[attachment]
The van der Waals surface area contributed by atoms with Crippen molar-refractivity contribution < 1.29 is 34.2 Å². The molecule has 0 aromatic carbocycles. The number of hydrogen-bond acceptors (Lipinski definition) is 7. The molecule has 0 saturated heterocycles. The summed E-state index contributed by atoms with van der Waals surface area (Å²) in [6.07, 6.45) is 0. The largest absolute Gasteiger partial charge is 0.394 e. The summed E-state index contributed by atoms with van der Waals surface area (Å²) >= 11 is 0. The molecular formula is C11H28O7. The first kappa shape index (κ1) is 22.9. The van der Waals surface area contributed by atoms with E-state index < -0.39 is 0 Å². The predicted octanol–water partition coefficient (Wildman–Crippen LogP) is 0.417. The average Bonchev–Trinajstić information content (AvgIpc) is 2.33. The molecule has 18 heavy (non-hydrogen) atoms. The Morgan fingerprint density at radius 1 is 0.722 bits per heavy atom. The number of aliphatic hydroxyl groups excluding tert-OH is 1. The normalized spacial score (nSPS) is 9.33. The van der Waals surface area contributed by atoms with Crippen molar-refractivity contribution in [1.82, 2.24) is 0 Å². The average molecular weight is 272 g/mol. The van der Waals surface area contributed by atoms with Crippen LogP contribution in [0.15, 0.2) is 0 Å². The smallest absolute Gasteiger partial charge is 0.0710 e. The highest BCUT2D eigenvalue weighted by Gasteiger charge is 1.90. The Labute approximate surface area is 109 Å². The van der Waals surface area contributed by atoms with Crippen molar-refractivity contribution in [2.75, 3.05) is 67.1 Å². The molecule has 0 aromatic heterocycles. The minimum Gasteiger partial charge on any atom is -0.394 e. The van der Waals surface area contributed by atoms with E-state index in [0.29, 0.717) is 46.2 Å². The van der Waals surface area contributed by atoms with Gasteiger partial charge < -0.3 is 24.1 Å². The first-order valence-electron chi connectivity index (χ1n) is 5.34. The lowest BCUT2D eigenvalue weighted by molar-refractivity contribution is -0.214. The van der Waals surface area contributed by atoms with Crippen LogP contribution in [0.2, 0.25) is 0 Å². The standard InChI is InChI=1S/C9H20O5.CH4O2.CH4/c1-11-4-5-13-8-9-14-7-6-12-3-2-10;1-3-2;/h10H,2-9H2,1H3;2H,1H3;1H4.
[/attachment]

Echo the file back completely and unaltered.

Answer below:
The van der Waals surface area contributed by atoms with Crippen molar-refractivity contribution < 1.29 is 34.2 Å². The molecule has 0 aromatic carbocycles. The number of hydrogen-bond acceptors (Lipinski definition) is 7. The molecule has 0 saturated heterocycles. The summed E-state index contributed by atoms with van der Waals surface area (Å²) in [6.07, 6.45) is 0. The largest absolute Gasteiger partial charge is 0.394 e. The summed E-state index contributed by atoms with van der Waals surface area (Å²) >= 11 is 0. The molecular formula is C11H28O7. The first kappa shape index (κ1) is 22.9. The van der Waals surface area contributed by atoms with E-state index < -0.39 is 0 Å². The predicted octanol–water partition coefficient (Wildman–Crippen LogP) is 0.417. The average Bonchev–Trinajstić information content (AvgIpc) is 2.33. The molecule has 18 heavy (non-hydrogen) atoms. The Morgan fingerprint density at radius 1 is 0.722 bits per heavy atom. The number of aliphatic hydroxyl groups excluding tert-OH is 1. The normalized spacial score (nSPS) is 9.33. The van der Waals surface area contributed by atoms with Crippen molar-refractivity contribution in [1.82, 2.24) is 0 Å². The average molecular weight is 272 g/mol. The van der Waals surface area contributed by atoms with Crippen LogP contribution in [0.15, 0.2) is 0 Å². The smallest absolute Gasteiger partial charge is 0.0710 e. The highest BCUT2D eigenvalue weighted by Gasteiger charge is 1.90. The Labute approximate surface area is 109 Å². The van der Waals surface area contributed by atoms with Crippen molar-refractivity contribution in [2.75, 3.05) is 67.1 Å². The molecule has 0 aromatic heterocycles. The minimum Gasteiger partial charge on any atom is -0.394 e. The van der Waals surface area contributed by atoms with E-state index in [0.29, 0.717) is 46.2 Å². The van der Waals surface area contributed by atoms with Gasteiger partial charge < -0.3 is 24.1 Å². The first-order valence-electron chi connectivity index (χ1n) is 5.34. The lowest BCUT2D eigenvalue weighted by molar-refractivity contribution is -0.214. The van der Waals surface area contributed by atoms with Crippen LogP contribution in [0.2, 0.25) is 0 Å². The standard InChI is InChI=1S/C9H20O5.CH4O2.CH4/c1-11-4-5-13-8-9-14-7-6-12-3-2-10;1-3-2;/h10H,2-9H2,1H3;2H,1H3;1H4.